Despite its title, we know very little of what actually happened at Abigail’s party. In real life, if it had turned into a crime scene, detectives would no doubt have had questions for Laurence and Tony, who both left their own party to check up on what was going on in their neighbour’s house. Tony, in particular would have faced interrogation as to why he stayed on after Laurence had returned home and why when he did go back the front of his shirt was so wet. Abi, a new monologue by Atiha Sen Gupta, doesn’t answer these questions but exposes some uncomfortable possibilities and opens up the lives of Abigail, the daughter she subsequently mothered and that of her granddaughter, in whose words this play is told.
A delightfully enjoyable, skilled performance.
It’s 2018, forty-one years after the infamous party. Abi (Safiyya Ingar) is aged fifteen. Dressed in her school uniform her opening sequence replicates the opening scene from Abigail’s Party. On goes the music, now remotely controlled from her smartphone, and the dancing commences. She’s at home here, in her grandmother’s house, where few of the furnishings have changed. It was her grandmother who raised her through the years of her dysfunctional relationship with the mother she has never understood and largely despises.
She tells of her past and present in a form of casual teenspeak that is accessible to all and which is full of familiar scenarios for all ages. In writing the play Gupta carried out extensive research in many schools, where she also held workshops for students of Abi’s age. The numbers of teenagers she met grew but their concerns remained very much the same. Issues became reinforced as the process went on. Eventually they would form the substance of the play. Aside from the fascination older audiences might have with the former play this one-woman piece is worthy in its own right as a stand-alone monologue. It impinges on numerous issues, but with remarkable subtlety, leaving room for speculation and reflexion. It doesn’t preach and is not didactic but does leave one wondering.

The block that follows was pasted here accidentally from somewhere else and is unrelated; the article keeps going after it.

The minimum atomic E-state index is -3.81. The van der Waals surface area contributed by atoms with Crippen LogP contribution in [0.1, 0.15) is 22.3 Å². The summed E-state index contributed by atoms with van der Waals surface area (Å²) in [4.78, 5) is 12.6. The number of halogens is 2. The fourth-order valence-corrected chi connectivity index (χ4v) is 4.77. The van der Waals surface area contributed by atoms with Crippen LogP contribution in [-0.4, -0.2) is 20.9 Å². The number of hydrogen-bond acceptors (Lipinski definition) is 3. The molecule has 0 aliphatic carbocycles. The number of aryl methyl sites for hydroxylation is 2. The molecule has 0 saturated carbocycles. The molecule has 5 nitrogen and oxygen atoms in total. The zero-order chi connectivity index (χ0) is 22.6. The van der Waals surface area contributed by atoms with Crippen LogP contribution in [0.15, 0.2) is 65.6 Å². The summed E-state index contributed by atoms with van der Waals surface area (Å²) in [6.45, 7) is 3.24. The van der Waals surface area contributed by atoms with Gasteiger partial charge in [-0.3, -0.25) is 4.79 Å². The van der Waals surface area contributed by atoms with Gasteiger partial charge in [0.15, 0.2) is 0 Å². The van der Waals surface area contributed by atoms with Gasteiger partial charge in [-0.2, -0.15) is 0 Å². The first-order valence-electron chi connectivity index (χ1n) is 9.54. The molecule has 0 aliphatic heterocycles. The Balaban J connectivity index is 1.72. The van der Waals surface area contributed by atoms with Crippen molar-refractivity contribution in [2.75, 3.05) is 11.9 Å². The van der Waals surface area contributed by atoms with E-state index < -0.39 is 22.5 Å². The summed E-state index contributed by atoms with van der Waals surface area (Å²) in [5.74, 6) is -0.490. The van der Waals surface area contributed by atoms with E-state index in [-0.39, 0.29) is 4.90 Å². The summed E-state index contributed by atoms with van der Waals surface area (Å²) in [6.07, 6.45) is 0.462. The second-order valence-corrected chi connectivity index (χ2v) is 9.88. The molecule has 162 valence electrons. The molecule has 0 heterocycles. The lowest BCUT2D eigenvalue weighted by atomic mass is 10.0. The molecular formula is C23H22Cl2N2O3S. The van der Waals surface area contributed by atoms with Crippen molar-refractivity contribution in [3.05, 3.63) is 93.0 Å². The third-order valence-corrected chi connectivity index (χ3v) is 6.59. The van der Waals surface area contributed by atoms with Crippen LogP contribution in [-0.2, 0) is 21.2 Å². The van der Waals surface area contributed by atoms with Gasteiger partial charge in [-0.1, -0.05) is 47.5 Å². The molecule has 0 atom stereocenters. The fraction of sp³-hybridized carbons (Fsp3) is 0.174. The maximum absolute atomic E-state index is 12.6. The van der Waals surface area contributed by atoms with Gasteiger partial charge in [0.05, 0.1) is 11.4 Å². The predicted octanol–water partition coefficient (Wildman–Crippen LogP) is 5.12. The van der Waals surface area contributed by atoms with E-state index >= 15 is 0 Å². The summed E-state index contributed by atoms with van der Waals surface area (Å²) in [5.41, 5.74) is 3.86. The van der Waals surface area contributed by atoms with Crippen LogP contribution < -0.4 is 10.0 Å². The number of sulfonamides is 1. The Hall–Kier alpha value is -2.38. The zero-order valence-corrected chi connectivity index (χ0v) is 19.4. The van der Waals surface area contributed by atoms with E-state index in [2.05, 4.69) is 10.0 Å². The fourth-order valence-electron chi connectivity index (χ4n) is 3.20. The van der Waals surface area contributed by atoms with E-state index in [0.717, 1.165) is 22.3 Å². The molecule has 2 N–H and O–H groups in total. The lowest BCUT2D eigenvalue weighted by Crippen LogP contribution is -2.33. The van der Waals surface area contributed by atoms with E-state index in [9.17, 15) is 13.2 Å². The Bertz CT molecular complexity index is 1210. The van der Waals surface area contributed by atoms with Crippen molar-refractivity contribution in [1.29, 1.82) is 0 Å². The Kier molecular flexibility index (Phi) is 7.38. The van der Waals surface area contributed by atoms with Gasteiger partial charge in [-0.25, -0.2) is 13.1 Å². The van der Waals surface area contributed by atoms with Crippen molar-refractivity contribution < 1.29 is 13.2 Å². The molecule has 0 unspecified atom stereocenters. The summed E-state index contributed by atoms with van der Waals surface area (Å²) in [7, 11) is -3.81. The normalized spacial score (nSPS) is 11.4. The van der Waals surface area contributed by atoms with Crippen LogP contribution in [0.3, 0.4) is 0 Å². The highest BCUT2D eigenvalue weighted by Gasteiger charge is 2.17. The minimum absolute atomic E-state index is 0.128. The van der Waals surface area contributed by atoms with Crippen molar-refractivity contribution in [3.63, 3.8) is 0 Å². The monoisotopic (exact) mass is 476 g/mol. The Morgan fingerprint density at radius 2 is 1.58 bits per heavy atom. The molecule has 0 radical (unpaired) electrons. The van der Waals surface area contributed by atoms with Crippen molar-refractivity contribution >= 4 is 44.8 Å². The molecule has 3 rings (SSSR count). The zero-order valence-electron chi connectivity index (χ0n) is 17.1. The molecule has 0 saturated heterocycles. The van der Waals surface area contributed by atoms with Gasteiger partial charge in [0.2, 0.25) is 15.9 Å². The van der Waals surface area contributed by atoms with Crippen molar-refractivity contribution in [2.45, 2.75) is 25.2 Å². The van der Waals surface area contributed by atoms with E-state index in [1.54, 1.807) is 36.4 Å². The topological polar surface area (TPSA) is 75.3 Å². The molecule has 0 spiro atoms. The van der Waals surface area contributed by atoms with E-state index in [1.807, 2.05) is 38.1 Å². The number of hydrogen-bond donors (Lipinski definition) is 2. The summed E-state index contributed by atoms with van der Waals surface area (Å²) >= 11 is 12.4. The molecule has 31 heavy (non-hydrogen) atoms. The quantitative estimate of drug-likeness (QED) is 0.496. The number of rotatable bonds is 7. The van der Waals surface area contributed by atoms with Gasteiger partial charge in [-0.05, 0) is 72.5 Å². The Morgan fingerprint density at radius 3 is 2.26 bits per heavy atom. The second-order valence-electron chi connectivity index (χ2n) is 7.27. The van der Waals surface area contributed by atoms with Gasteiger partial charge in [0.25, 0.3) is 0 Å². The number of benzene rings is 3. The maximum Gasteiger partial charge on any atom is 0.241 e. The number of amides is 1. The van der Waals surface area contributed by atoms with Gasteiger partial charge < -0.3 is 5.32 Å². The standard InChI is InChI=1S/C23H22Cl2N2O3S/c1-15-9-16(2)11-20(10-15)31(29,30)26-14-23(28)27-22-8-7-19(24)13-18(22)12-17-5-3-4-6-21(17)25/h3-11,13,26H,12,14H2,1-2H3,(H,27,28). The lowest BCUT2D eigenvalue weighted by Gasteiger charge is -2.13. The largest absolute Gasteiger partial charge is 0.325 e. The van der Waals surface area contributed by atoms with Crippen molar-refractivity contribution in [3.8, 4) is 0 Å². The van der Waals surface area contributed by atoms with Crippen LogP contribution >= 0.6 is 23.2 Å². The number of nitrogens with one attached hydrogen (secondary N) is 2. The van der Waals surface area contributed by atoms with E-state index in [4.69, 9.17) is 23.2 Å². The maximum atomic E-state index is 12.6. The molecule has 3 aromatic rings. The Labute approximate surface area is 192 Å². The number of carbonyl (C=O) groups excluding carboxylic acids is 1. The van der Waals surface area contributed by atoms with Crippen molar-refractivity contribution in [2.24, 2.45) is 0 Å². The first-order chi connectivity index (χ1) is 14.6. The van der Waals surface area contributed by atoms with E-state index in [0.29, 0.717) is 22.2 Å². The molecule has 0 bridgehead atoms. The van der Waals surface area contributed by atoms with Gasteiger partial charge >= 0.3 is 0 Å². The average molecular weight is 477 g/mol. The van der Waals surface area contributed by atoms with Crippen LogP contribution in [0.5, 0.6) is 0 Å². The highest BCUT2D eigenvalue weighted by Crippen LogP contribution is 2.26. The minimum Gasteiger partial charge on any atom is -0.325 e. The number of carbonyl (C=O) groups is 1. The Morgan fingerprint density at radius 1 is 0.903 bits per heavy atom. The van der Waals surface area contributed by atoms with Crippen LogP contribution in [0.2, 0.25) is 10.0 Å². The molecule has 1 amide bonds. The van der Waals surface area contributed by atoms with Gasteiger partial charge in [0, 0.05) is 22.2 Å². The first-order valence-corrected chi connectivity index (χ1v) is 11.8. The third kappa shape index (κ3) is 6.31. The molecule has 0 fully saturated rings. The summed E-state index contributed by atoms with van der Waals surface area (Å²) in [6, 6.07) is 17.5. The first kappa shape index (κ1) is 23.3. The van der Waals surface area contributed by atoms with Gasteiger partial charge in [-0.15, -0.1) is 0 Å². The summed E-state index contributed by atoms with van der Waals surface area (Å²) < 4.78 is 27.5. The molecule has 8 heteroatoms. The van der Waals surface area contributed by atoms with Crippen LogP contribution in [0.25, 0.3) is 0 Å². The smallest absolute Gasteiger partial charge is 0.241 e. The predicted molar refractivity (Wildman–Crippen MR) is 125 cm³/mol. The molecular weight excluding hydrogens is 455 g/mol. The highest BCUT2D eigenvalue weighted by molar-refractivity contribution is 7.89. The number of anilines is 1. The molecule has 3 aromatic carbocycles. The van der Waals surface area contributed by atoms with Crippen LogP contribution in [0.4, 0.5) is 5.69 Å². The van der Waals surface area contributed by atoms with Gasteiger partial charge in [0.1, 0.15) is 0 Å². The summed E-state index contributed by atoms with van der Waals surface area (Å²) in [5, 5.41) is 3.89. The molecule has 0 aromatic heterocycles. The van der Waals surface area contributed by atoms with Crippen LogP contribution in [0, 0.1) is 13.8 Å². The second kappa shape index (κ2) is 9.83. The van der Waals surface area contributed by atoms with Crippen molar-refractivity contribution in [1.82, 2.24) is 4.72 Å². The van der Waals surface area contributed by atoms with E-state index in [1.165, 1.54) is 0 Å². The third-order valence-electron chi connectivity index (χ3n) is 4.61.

Although in her early twenties Ingar is convincingly the schoolgirl. With clarity of speech she moves confidently around the vast set expounding her thoughts and raising issues, using the space with ease when others might become lost. Her precise timing creates comic moments and sparingly chosen pieces of music break up the piece. The sensitive writing combined with the openness her delivery makes for an easy journey through scenarios that impinge on family relationships, alcohol access and excess, peer pressure, sexting, grooming and the age of consent. Throughout there is an intriguing ambiguity concerning the nature of the relationship she has with the older mysterious boyfriend. With great dexterity and in a non-patronising manner she maintains a light touch on heavy issues, until a frightening possibility takes hold of her at the very end.
There is perhaps an issue as to where the play sits on a continuum from dealing with
issues for young people to being a light-hearted diversion for adults who know Abigail’s Party and the universality its message. The humour could be developed further, with some lines clearly not being as funny as perhaps they were intended to be. Nevertheless, it remains a delightfully enjoyable, skilled performance.